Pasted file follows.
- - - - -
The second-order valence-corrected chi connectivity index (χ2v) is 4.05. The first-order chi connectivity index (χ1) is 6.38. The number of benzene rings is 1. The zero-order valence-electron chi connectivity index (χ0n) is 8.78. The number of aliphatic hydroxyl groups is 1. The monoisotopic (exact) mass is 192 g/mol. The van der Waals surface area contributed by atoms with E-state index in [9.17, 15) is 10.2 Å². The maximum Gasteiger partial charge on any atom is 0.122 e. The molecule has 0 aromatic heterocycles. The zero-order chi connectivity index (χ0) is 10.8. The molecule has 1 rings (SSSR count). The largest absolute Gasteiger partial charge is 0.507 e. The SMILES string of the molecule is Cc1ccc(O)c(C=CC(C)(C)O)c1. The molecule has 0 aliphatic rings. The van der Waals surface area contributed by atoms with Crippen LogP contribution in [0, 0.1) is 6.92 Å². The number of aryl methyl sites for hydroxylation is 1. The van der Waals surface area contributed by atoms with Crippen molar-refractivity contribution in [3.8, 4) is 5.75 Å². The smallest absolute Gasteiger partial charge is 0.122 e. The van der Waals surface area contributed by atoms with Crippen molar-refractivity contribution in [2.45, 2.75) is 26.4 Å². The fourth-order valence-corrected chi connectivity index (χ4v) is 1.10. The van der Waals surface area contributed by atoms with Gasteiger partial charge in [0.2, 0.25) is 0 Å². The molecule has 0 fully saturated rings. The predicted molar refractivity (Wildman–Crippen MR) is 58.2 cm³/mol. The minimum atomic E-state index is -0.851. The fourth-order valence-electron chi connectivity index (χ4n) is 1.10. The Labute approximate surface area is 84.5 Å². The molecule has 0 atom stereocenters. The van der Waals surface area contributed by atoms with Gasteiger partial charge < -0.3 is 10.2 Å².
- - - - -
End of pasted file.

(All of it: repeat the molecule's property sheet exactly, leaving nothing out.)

The second-order valence-corrected chi connectivity index (χ2v) is 4.05. The first-order chi connectivity index (χ1) is 6.38. The number of benzene rings is 1. The zero-order valence-electron chi connectivity index (χ0n) is 8.78. The number of aliphatic hydroxyl groups is 1. The monoisotopic (exact) mass is 192 g/mol. The van der Waals surface area contributed by atoms with E-state index in [9.17, 15) is 10.2 Å². The maximum Gasteiger partial charge on any atom is 0.122 e. The molecule has 0 aromatic heterocycles. The zero-order chi connectivity index (χ0) is 10.8. The molecule has 1 rings (SSSR count). The largest absolute Gasteiger partial charge is 0.507 e. The SMILES string of the molecule is Cc1ccc(O)c(C=CC(C)(C)O)c1. The molecule has 0 aliphatic rings. The van der Waals surface area contributed by atoms with Crippen LogP contribution in [0, 0.1) is 6.92 Å². The number of aryl methyl sites for hydroxylation is 1. The van der Waals surface area contributed by atoms with Crippen molar-refractivity contribution in [3.8, 4) is 5.75 Å². The smallest absolute Gasteiger partial charge is 0.122 e. The van der Waals surface area contributed by atoms with Crippen molar-refractivity contribution in [2.45, 2.75) is 26.4 Å². The fourth-order valence-corrected chi connectivity index (χ4v) is 1.10. The van der Waals surface area contributed by atoms with Gasteiger partial charge in [0.2, 0.25) is 0 Å². The molecule has 0 fully saturated rings. The predicted molar refractivity (Wildman–Crippen MR) is 58.2 cm³/mol. The minimum atomic E-state index is -0.851. The fourth-order valence-electron chi connectivity index (χ4n) is 1.10. The Labute approximate surface area is 84.5 Å². The molecule has 0 atom stereocenters. The van der Waals surface area contributed by atoms with Gasteiger partial charge < -0.3 is 10.2 Å².